The “separate order” wasn’t on the docket last night but as soon as it is and I’m where I can post, I’ll get it up.   See if you can guess what about his Order will keep me smiling wherever I am!

State Farm’s [99] Motion to Exclude Evidence, Testimony, or Argument Relating to Mississippi Department of Insurance Bulletins and Related Correspondence is GRANTED, subject to the above comments;

State Farm’s [100] Motion to Preclude Plaintiff from Introducing Testimony that Waiver or Estoppel Create or Modify Coverage is GRANTED;

State Farm’s [101] Motion to Exclude any and all Testimony, Evidence, and Argument Regarding any Grand Jury or Government Investigation of the Insurance Industry’s Response to Hurricane Katrina is GRANTED;

State Farm’s [102] Motion to Exclude any and all Testimony, Evidence, and Argument Regarding Claims Handling for Properties Other than Plaintiff’s is DENIED, subject to the above comments;

State Farm’s [103] Motion to Exclude Testimony, Evidence, and Argument Relating to Interpretation of Insurance Policy Provisions or Principles of Mississippi Law and to Exclude the Wind/Water Claim Handling Protocol is GRANTED IN PART (as to interpretation of the policy and law) and DENIED IN PART (as to the wind/water protocol); Continue reading “some for you, some for you, some to share – Judge Senter plays Santa in limine”

TMI as legal strategy? WaPo provides food for thought.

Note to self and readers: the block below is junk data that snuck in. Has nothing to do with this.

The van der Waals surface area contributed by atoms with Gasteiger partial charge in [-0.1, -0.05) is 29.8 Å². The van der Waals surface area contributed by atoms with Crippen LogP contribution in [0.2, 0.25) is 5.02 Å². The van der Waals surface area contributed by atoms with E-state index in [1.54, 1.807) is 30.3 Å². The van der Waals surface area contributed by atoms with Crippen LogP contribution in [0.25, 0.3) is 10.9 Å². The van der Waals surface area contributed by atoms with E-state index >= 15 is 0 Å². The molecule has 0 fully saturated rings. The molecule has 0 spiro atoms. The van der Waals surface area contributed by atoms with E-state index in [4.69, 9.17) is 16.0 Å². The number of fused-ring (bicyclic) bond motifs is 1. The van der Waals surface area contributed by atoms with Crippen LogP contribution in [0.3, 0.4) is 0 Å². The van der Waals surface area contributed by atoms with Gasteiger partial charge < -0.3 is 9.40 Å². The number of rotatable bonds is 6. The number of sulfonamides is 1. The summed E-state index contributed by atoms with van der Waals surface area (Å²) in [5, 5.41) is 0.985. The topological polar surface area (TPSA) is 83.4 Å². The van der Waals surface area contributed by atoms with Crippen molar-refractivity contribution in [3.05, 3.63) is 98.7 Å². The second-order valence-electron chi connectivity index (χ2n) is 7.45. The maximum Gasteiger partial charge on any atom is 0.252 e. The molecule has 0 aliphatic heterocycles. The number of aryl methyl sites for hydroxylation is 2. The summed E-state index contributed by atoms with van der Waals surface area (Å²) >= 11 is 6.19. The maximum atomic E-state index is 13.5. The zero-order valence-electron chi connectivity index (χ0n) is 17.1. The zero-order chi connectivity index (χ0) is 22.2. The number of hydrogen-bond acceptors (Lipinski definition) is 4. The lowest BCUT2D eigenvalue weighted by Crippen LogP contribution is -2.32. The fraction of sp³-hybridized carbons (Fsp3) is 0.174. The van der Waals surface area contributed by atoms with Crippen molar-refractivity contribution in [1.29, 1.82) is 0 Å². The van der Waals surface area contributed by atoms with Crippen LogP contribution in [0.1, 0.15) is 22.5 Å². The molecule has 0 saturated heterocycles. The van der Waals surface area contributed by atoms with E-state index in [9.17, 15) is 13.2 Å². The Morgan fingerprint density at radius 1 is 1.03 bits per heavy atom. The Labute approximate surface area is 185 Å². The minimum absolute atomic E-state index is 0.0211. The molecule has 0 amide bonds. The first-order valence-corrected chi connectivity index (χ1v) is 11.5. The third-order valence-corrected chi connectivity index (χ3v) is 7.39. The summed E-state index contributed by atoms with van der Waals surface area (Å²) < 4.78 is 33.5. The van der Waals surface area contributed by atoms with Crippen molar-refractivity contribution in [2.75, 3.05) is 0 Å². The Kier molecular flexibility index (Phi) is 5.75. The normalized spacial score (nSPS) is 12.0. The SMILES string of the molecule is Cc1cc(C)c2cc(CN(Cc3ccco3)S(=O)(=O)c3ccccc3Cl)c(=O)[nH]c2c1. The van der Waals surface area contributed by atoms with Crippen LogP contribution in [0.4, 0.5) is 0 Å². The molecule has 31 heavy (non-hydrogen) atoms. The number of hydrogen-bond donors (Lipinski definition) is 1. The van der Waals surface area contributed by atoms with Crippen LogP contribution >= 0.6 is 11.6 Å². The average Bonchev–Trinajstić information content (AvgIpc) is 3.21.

After complaining about the incredible number of exhibits and attachments to the latest State Farm motion in McIntosh, the story on TMI – “too much information” – in the Sunday edition of the Washington Post caught my eye. According to the guest columnist writing for the Post, TMI is…

…burying us in extraneous data that prevent important facts and knowledge from reaching a broad audience.

Lawyers are familiar with this phenomenon. In fact, they use it to their advantage: They know that if you want to hide damaging information about a case, there’s nothing like a document dump to do the trick. You make the facts freely available — along with so much irrelevant data that no one will ever find them.

Almost makes me want to give it another try – but just almost on a Sunday afternoon more inviting to an afternoon nap.

Dick and Zach oppose Renfroe's joinder and motion

Since “the blogging class” is cursed not only by work but a need for sleep, I’ve pulled text from the motion that discusses the points made in the opening summary. Bold text, other than headings, has been added for emphasis of selected points and related comment is added in closing.

I’ve made no secret of how distasteful I found the Oxford depositions. Questions like those Belle quoted in a comment to a Thursday post were very much on my mind as I read the Scruggses response incorporating some questions and glanced over those in the Appendices.

That’s when it struck me that what I was reading was not just distasteful but likely a classic example of Freudian Projection, the most primitive defense mechanism known other than denial.

The individual perceives in others the motive he denies having himself. Thus the cheat is sure that everyone else is dishonest.

Projection applied to this question, for example, Have you had an affair with Kerri Rigsby? would suggest someone involved gained access to information by establishing such a relationship. Perhaps, Tammy, the first to come to mind, had more than cottonwoods whispering in her ear. Continue reading “Dick and Zach oppose Renfroe's joinder and motion”

Speaking of a "slabbed party" the invites are out for Rigsby depositions on September 3